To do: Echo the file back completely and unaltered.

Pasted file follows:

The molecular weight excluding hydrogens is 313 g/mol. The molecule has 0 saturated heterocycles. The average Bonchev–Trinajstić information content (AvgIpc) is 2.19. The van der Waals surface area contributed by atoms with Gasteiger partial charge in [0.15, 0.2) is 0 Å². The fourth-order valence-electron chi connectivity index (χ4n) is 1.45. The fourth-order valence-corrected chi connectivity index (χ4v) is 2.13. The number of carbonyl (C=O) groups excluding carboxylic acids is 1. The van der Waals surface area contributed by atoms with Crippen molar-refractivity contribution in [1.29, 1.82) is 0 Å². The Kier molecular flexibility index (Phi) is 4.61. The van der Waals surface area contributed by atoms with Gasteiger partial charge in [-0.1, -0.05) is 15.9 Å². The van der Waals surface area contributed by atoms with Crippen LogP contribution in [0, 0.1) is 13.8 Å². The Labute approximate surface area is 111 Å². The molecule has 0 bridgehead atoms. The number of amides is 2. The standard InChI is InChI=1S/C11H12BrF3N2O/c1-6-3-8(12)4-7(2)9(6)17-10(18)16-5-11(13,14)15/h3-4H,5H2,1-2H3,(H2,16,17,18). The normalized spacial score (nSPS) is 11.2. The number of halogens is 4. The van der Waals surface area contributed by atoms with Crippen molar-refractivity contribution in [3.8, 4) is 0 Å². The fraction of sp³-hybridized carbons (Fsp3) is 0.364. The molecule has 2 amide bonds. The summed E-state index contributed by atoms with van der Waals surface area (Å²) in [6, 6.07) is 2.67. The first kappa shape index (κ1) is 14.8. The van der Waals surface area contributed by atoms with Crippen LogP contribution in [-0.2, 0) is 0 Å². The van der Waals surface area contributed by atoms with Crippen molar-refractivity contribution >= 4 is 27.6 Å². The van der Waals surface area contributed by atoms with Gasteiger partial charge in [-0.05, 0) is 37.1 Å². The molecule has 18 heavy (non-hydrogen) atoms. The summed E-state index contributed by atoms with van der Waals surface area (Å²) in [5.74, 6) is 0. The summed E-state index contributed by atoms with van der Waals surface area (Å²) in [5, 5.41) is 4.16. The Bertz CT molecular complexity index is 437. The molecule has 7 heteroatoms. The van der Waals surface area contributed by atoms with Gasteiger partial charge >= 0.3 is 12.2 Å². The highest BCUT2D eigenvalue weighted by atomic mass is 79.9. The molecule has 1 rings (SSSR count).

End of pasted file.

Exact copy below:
The molecular weight excluding hydrogens is 313 g/mol. The molecule has 0 saturated heterocycles. The average Bonchev–Trinajstić information content (AvgIpc) is 2.19. The van der Waals surface area contributed by atoms with Gasteiger partial charge in [0.15, 0.2) is 0 Å². The fourth-order valence-electron chi connectivity index (χ4n) is 1.45. The fourth-order valence-corrected chi connectivity index (χ4v) is 2.13. The number of carbonyl (C=O) groups excluding carboxylic acids is 1. The van der Waals surface area contributed by atoms with Crippen molar-refractivity contribution in [1.29, 1.82) is 0 Å². The Kier molecular flexibility index (Phi) is 4.61. The van der Waals surface area contributed by atoms with Gasteiger partial charge in [-0.1, -0.05) is 15.9 Å². The van der Waals surface area contributed by atoms with Crippen LogP contribution in [0, 0.1) is 13.8 Å². The Labute approximate surface area is 111 Å². The molecule has 0 bridgehead atoms. The number of amides is 2. The standard InChI is InChI=1S/C11H12BrF3N2O/c1-6-3-8(12)4-7(2)9(6)17-10(18)16-5-11(13,14)15/h3-4H,5H2,1-2H3,(H2,16,17,18). The normalized spacial score (nSPS) is 11.2. The number of halogens is 4. The van der Waals surface area contributed by atoms with Crippen molar-refractivity contribution in [3.8, 4) is 0 Å². The fraction of sp³-hybridized carbons (Fsp3) is 0.364. The molecule has 2 amide bonds. The summed E-state index contributed by atoms with van der Waals surface area (Å²) in [6, 6.07) is 2.67. The first kappa shape index (κ1) is 14.8. The van der Waals surface area contributed by atoms with Crippen LogP contribution in [-0.2, 0) is 0 Å². The van der Waals surface area contributed by atoms with Crippen molar-refractivity contribution >= 4 is 27.6 Å². The van der Waals surface area contributed by atoms with Gasteiger partial charge in [-0.05, 0) is 37.1 Å². The molecule has 18 heavy (non-hydrogen) atoms. The summed E-state index contributed by atoms with van der Waals surface area (Å²) in [5.74, 6) is 0. The summed E-state index contributed by atoms with van der Waals surface area (Å²) in [5, 5.41) is 4.16. The Bertz CT molecular complexity index is 437. The molecule has 7 heteroatoms. The van der Waals surface area contributed by atoms with Gasteiger partial charge >= 0.3 is 12.2 Å². The highest BCUT2D eigenvalue weighted by atomic mass is 79.9. The molecule has 1 rings (SSSR count).